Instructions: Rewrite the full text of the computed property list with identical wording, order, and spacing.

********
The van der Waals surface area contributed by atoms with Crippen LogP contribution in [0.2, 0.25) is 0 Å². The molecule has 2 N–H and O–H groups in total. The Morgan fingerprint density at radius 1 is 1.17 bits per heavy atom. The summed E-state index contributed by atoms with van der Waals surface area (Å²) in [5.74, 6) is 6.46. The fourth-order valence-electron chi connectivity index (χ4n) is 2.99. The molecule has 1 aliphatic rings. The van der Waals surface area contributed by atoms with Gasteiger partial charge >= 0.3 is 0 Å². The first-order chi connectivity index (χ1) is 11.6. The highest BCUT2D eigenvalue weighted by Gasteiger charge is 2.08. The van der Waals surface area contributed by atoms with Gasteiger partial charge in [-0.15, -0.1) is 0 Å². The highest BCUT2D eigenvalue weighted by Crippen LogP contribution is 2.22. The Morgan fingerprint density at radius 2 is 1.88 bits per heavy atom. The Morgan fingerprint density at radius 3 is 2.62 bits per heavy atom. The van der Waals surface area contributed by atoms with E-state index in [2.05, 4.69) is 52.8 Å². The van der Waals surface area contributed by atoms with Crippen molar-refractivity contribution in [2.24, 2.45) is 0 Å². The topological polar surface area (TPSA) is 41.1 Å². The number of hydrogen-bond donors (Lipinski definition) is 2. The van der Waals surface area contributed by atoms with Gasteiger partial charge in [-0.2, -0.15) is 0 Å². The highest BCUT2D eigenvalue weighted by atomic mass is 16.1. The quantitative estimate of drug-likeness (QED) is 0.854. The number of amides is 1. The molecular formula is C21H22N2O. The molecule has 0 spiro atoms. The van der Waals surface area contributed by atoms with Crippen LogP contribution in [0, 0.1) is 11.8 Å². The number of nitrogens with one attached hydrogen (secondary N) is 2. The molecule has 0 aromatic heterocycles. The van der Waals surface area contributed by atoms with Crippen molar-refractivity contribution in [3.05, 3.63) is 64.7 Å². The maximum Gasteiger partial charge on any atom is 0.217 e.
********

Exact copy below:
The van der Waals surface area contributed by atoms with Crippen LogP contribution in [0.2, 0.25) is 0 Å². The molecule has 2 N–H and O–H groups in total. The Morgan fingerprint density at radius 1 is 1.17 bits per heavy atom. The summed E-state index contributed by atoms with van der Waals surface area (Å²) in [5.74, 6) is 6.46. The fourth-order valence-electron chi connectivity index (χ4n) is 2.99. The molecule has 1 aliphatic rings. The van der Waals surface area contributed by atoms with Gasteiger partial charge >= 0.3 is 0 Å². The first-order chi connectivity index (χ1) is 11.6. The highest BCUT2D eigenvalue weighted by Gasteiger charge is 2.08. The van der Waals surface area contributed by atoms with Gasteiger partial charge in [-0.15, -0.1) is 0 Å². The highest BCUT2D eigenvalue weighted by Crippen LogP contribution is 2.22. The Morgan fingerprint density at radius 2 is 1.88 bits per heavy atom. The Morgan fingerprint density at radius 3 is 2.62 bits per heavy atom. The van der Waals surface area contributed by atoms with E-state index in [2.05, 4.69) is 52.8 Å². The van der Waals surface area contributed by atoms with Crippen molar-refractivity contribution in [2.24, 2.45) is 0 Å². The topological polar surface area (TPSA) is 41.1 Å². The number of hydrogen-bond donors (Lipinski definition) is 2. The van der Waals surface area contributed by atoms with Gasteiger partial charge in [-0.2, -0.15) is 0 Å². The highest BCUT2D eigenvalue weighted by atomic mass is 16.1. The quantitative estimate of drug-likeness (QED) is 0.854. The number of amides is 1. The molecular formula is C21H22N2O. The molecule has 0 spiro atoms. The van der Waals surface area contributed by atoms with Crippen LogP contribution in [0, 0.1) is 11.8 Å². The number of nitrogens with one attached hydrogen (secondary N) is 2. The molecule has 0 aromatic heterocycles. The van der Waals surface area contributed by atoms with Crippen molar-refractivity contribution in [3.05, 3.63) is 64.7 Å². The maximum Gasteiger partial charge on any atom is 0.217 e.